It probably comes as no surprise to you, then, that these three characters also were the three sides of the iconic gay vampire actual love triangle. Honestly, my desire to read this book doubled upon finding it out it had a true love triangle. This might be a tired/lukewarm take, but what people usually label as a love triangle are not actual love triangles but rather, is just one person picking between two people (a "Love V" if you will). A true love triangle connects all three people involved by having all three of the sides of the triangle love each other, romantically or otherwise. This book's love triangle is one of the perfect (but rare) examples of this wherein while August has to sort out his feelings for both Jude and Gunner, both of them also have to sort out their feelings for one another as My two favorite scenes in this book are moments between all three of them: Roehrig made use of this "true" love triangle and created a compelling, multifaceted dynamic that became the center of this novel and honestly? Iconic behavior.
Conclusively: I could not have picked a better book to read on my birthday. Please pick this up. I, for one, am now super interested in picking up Caleb Roehrig's backlog of releases and this is a beautiful, sharp-fanged addition to ownvoices M|M YA.
What a disappointment this book turned out to be..
I cannot say this enough.. I HATE love triangles, I hate when there is a sort of “love connection” between multiple people and that is what I got from this book, of course there were other elements that do not go unnoticed but after the first few chapters I really couldn’t move on with this book.. I found myself more than once skimming through the pages to see when August and Jude would interact because the rest of this was a total snooze-fest..
Now Jude Marlowe was one thing that Caleb got right, he was so funny and interesting and he pulled me in the story and August is a very likable character, he is also very funny and reminded me of TJ Klune’s characters (Sam Haversford from Tales from Verania to be more specific) he was likable, and funny and sarcastic and very smart.
I like that he was very well aware of the ridiculousness of being “a chosen one” and poked fun at it many times.. But all of that was not able to save this book.
rep; auggie (mc) is gay. gunnar (sc) is gay. jude (sc) is pansexual. adrianna (sc) is a latinx lesbian. hope (sc) is a lesbian.
not gonna lie, when i heard "pansexual vampire", i was in.
when i thought it would be a funny queer vampire ya, i was in.
and holy shit i'm disappointed.
- my biggest issue: the entire book is an info dump...i'm not exaggerating...the entire thing - it's written like it's a set up for a series but there isn't a confirmed sequel,,,make it make sense - the mc is honestly the most whiny, useless "chosen one" i have ever seen...buffy would be embarrassed - he isn't even an active part of what's going on until the literal end - where he plays a key role in creating The Plan, which feels extremely forced because of how passive and uninformed about everything he was for the entire book - do you like tropes? because this book sure does - the characters and relationships suffered from all the time being spent on world building/backstory - the buffy inspiration is blatant, including a version of buffy's "it's going to swallow me whole. and it'll choke on me" line ("hurl myself straight into the lion's jaws and make him choke on me") - the mc never stops talking about the boner he always has - there's what the author calls a "true love triangle" between the mc and two vampires (were there any actual romantic feelings between anyone but the two vampires who were ancient exes??), but it reads more like a tease of a polyam relationship. tease as in, they're all horny for each other, but none of them are ever actually in a romantic relationship at any point in the book, including the end. which is why i don't have them marked as love interests in my rep list.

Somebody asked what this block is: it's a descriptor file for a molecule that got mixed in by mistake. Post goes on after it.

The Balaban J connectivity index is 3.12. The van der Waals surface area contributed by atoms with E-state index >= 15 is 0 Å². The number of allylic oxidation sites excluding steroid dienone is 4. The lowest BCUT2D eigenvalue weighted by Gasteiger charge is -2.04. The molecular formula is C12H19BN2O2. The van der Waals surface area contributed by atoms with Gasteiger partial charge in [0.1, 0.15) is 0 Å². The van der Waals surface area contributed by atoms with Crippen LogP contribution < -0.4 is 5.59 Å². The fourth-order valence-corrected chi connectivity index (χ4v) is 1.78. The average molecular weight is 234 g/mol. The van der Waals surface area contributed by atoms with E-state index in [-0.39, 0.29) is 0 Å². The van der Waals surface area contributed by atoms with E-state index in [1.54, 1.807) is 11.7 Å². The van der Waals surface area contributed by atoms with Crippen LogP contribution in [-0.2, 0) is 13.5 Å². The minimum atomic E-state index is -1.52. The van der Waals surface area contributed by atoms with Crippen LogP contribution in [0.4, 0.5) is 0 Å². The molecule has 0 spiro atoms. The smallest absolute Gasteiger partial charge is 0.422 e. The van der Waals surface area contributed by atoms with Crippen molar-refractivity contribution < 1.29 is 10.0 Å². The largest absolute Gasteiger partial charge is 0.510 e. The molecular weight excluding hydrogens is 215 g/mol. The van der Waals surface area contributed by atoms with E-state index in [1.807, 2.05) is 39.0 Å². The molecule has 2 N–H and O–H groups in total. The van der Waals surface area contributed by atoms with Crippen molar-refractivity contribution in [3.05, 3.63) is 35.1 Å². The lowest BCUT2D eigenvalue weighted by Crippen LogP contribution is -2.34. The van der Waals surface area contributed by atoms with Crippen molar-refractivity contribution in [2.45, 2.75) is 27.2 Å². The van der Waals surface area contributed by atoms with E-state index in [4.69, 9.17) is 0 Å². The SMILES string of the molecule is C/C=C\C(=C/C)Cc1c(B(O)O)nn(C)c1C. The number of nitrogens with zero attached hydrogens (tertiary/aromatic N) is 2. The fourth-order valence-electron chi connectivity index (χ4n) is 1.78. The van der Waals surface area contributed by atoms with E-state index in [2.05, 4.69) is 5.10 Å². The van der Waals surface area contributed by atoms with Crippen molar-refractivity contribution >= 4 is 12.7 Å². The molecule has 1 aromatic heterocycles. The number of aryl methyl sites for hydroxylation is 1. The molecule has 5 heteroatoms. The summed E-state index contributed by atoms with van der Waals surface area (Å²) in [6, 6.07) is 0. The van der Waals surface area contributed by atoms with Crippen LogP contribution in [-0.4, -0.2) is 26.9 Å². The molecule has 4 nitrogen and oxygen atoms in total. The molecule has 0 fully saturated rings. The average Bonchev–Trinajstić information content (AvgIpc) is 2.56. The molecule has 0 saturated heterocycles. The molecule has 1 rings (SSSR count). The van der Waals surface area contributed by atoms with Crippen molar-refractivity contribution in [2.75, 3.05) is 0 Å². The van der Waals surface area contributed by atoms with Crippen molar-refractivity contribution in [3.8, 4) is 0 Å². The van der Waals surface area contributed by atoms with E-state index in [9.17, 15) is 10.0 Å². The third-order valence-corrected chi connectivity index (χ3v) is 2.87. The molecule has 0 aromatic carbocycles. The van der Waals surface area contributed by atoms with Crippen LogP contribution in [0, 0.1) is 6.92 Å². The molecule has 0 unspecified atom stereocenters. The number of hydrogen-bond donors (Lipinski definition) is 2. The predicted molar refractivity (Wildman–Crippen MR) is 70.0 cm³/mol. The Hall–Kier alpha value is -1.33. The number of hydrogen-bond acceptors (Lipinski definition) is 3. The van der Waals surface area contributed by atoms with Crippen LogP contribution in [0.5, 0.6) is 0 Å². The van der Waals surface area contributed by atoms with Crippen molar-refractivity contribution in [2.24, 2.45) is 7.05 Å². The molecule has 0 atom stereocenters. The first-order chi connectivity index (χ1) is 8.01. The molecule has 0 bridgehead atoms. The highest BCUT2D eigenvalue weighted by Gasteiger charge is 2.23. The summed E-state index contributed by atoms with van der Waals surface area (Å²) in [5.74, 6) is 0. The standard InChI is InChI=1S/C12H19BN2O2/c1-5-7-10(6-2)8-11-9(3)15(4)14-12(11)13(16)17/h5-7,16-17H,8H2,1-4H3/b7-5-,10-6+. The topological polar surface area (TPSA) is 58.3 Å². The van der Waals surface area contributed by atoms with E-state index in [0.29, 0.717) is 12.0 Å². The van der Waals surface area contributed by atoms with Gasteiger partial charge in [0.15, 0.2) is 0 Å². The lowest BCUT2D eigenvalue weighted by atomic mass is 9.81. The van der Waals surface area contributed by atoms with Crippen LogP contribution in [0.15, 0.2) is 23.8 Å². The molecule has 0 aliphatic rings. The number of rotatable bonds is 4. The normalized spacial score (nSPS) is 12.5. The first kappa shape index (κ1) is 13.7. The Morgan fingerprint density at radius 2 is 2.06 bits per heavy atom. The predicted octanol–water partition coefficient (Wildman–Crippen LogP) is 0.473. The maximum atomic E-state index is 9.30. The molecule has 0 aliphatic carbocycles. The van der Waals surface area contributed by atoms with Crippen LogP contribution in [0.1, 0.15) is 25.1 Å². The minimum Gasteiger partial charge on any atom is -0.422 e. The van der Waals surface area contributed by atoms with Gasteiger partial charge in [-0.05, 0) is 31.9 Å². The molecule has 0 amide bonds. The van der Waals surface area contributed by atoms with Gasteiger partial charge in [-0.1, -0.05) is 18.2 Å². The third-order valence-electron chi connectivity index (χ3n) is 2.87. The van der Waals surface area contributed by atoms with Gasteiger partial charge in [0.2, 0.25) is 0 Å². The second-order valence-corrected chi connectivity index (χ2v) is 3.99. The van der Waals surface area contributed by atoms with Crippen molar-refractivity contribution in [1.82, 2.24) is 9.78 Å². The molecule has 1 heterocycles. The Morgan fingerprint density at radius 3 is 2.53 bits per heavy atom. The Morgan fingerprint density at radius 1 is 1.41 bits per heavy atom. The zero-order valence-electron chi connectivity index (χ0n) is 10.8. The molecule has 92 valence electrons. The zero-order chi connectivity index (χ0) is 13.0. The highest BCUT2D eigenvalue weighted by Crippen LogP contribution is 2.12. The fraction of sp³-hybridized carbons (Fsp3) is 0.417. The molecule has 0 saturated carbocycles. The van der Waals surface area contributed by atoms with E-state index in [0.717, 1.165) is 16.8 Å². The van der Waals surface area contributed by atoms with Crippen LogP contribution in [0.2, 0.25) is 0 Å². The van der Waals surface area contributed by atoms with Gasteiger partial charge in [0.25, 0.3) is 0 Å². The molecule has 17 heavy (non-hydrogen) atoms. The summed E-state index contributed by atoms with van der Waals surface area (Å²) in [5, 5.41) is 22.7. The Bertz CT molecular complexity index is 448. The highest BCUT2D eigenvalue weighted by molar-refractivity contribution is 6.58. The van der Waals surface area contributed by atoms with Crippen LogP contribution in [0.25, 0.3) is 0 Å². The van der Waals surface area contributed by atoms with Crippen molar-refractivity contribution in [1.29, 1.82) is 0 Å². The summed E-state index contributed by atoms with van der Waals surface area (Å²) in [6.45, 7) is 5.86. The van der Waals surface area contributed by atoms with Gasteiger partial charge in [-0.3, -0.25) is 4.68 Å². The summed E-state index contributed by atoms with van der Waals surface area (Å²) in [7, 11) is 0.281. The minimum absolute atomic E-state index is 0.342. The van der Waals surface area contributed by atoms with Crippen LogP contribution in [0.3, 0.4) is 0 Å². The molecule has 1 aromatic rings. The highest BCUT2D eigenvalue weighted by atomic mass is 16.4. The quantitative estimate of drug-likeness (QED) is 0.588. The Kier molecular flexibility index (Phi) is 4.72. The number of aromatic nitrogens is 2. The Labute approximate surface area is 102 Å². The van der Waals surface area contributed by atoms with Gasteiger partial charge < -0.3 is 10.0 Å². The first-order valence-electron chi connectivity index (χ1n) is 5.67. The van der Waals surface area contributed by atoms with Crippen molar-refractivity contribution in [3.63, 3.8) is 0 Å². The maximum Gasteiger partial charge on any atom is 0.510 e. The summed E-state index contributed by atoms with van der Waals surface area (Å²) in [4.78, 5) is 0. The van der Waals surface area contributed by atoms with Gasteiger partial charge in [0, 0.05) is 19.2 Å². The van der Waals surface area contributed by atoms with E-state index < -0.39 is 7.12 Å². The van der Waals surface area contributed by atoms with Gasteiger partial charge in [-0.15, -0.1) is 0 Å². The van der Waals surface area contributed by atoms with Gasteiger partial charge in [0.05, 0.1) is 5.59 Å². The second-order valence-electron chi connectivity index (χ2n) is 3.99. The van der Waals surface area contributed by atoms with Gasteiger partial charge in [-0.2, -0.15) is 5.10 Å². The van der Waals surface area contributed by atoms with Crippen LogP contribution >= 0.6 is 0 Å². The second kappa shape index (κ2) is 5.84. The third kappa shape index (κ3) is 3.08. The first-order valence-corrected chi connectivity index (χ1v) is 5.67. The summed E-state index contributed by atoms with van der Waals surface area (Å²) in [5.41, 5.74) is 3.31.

i read this for the newts readathon for the "humorous book" prompt (i thought it was going to be funny,,,my bad)
I'm as excited about the comeback of vampire YA books as anyone, and a gay YA vampire book seemed right up my alley. Unfortunately, this one kind of missed the mark for me.
Let's start out with the things I did like! I liked how realistic everything was--considering all the paranormal elements. The teenage characters acted like teenagers, and their friendships/relationships were incredibly true to life. I think Caleb Roehrig does a really good job of writing messy, flawed, realistic teenage characters, and I absolutely loved that. I also enjoyed the rep in this; I cannot speak to its accuracy, since I am not a gay guy, but as a lesbian, I'm happy whenever I see ownvoices queer rep.